Cary Kilner's Picks: Volume 4
Nicholas Peyton – Relaxin’
Such a beautiful groove and so tastefully done. Beautiful chord changes and engaging melody. I spent an afternoon transcribing it so I could play it.
With an unusual form, it has two added bars at the end that delay the tune’s evolution from the melody (“head”) to the choruses (the improvisation), when the drummer goes from brushes to sticks. There is lots of space so you can clearly hear everything and don’t feel rushed.
A beautiful little repeated figure comes up on piano at 3:35; check it out. At 7:10 Nicholas goes to electric piano and comes in subtly and deftly at 7:18, creating a really nice segue into his trumpet choruses.
According to the online notes I found, he is playing piano and trumpet; and in a live performance. How can he do this? Is he holding the trumpet in his right hand and comping chords on electric piano with his left hand? I cannot imagine he is multi-tracking because it is too organic. And I also don’t hear an audience. This is something for an interested Seacoast Jazz Notes reader to help to sort out for us.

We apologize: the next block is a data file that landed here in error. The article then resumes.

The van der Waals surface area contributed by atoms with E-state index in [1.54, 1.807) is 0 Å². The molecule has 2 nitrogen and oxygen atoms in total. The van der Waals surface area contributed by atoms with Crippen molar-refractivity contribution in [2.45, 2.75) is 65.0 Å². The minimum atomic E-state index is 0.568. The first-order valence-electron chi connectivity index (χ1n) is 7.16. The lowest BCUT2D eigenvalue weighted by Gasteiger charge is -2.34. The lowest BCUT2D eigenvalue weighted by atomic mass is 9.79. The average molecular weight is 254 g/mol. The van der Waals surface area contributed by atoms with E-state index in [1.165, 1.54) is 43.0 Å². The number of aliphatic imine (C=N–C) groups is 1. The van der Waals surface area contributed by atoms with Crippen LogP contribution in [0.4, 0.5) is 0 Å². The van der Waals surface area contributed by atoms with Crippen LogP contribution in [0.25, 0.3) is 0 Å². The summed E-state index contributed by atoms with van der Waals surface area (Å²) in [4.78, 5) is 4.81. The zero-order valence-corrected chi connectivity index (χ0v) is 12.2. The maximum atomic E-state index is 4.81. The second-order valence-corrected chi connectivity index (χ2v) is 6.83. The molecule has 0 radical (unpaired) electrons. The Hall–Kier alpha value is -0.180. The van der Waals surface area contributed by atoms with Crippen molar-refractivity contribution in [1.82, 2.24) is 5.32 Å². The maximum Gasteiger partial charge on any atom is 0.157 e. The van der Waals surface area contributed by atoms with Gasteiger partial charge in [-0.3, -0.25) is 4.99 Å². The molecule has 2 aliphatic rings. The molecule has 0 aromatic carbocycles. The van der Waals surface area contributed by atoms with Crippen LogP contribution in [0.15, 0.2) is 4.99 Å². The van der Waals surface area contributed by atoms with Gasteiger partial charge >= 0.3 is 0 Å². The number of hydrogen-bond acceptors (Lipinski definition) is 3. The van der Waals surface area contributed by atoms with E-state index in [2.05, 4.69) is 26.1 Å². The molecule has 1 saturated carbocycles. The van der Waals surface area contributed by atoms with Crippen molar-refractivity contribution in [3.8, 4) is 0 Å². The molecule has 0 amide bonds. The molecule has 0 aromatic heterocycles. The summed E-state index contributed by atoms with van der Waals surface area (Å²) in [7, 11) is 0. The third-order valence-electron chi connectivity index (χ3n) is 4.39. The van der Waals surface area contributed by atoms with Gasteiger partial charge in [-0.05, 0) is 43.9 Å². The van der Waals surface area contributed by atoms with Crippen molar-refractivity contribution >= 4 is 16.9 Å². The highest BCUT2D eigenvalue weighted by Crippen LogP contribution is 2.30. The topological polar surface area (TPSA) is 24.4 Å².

Pat Metheny Group – Everything Explained
Pat’s performance from this 2020 release is of his usual high quality. Notice an outstanding piece of piano playing at 3:15 that sets up a whole other part of the tune. The players on this cut are Pat, guitar; Gwilym Simcock, piano; Linda May Han Oh, Bass; Antonio Sanchez, drums; and the Hollywood Studio Symphony, conducted by Joel, McNeely.
Phineas Newborn, Jr. – Juicy Lucy
This is a second selection from the album, A World of Piano, as a contrast with the high energy of Oleo from last week. It shows you another side of the beauty of this pianist. Note at 1:15 the transition from playing the head “in two,” followed by the transition to playing “in four” to build the groove during the improvisation. You’ll love its bouncy nature and sweet sound, enhanced by the great rhythm section of Sam Jones and Louis Hayes on loan from the Cannonball Adderley quintet.
Speaking of Oleo, you may be interested in this alternative version because it provides a video of his hands and of the trio playing. For us pianists, it is downright scary.